The French Competition Authority (FCA) recently published its new merger control guidelines which came into force on 23 July 2020 and replaced the previous ones adopted back in 2013. The adoption of these new guidelines follows a series of public consultations (the last one took place at the end of 2019) and is part of the FCA’s efforts to simplify and modernize merger control in France.
Merger control guidelines provide a practical framework for notifying undertakings regarding the application of merger control rules and the expected content of the notification file. They also help companies to understand potential competition law issues which may be raised by a transaction.
The new guidelines take into account the most recent case law of the FCA and the French Conseil d'Etat since 2013 – in particular with regard to gun jumping as well as the monitoring/revision of commitments – and announce some innovations both in terms of procedure and competition analysis.
Changes in the merger notification procedure include in particular:
the extension of the eligibility of certain transactions to the simplified procedure (allowing companies to submit a lighter notification file and leading to a decision of the FCA within a shortened period of approximately 3 weeks);
the communication to the notifying party of an indicative provisional timetable if the transaction needs an in-depth competition assessment (i.e. phase 2);
the possibility to have a case handler appointed within 5 working days to start pre-notification discussions;
the FCA’s commitment to confirm within 10 working days of the notification whether or not (i) the notification file is complete and (ii) the transaction is eligible for the simplified procedure. Although this is a non-binding deadline for the FCA, it should give companies better visibility on the timeline for the investigation of their transaction.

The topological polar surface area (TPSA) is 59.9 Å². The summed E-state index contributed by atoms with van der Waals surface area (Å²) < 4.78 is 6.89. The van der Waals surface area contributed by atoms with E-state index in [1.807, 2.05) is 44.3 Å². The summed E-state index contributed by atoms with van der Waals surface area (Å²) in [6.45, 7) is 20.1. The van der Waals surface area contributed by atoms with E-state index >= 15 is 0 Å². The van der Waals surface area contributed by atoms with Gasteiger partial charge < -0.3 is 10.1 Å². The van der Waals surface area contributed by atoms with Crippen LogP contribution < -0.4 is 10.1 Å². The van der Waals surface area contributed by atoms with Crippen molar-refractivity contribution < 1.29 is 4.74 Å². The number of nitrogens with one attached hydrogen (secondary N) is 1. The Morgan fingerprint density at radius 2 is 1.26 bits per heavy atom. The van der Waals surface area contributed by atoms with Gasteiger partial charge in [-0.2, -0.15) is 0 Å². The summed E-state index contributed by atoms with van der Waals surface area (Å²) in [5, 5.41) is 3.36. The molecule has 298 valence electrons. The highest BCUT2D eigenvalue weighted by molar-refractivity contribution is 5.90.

Changes regarding the description of the substantive competitive analysis include:
a new structure of the section on the competitive analysis (no longer broken down depending on the nature of the concentration: vertical, horizontal or conglomerate) making it easier for undertakings to anticipate the factors and principles taken into account by the FCA when assessing the competitive effects of a transaction;
the addition of new appendices relating to the assessment of the effects of concentration at local level in the retail trade sector, the extent to which pressure from online sales may be taken into account, a template for structural commitments, a template for a mandate contract and the details of the documents that may be requested by the FCA during the assessment.
All in all the changes brought about by the new guidelines are relatively limited, which is not surprising given that guidelines are a soft law instrument and that any more substantial reform would have required a legislative approval. In this respect the introduction of an ex post control mechanism or of a new threshold based on the value of the transaction which was considered by the FCA and submitted to the public consultations were finally abandoned, at least for the time being.
The revised merger control guidelines are available here (in French) and the FCA’s press release here (in English).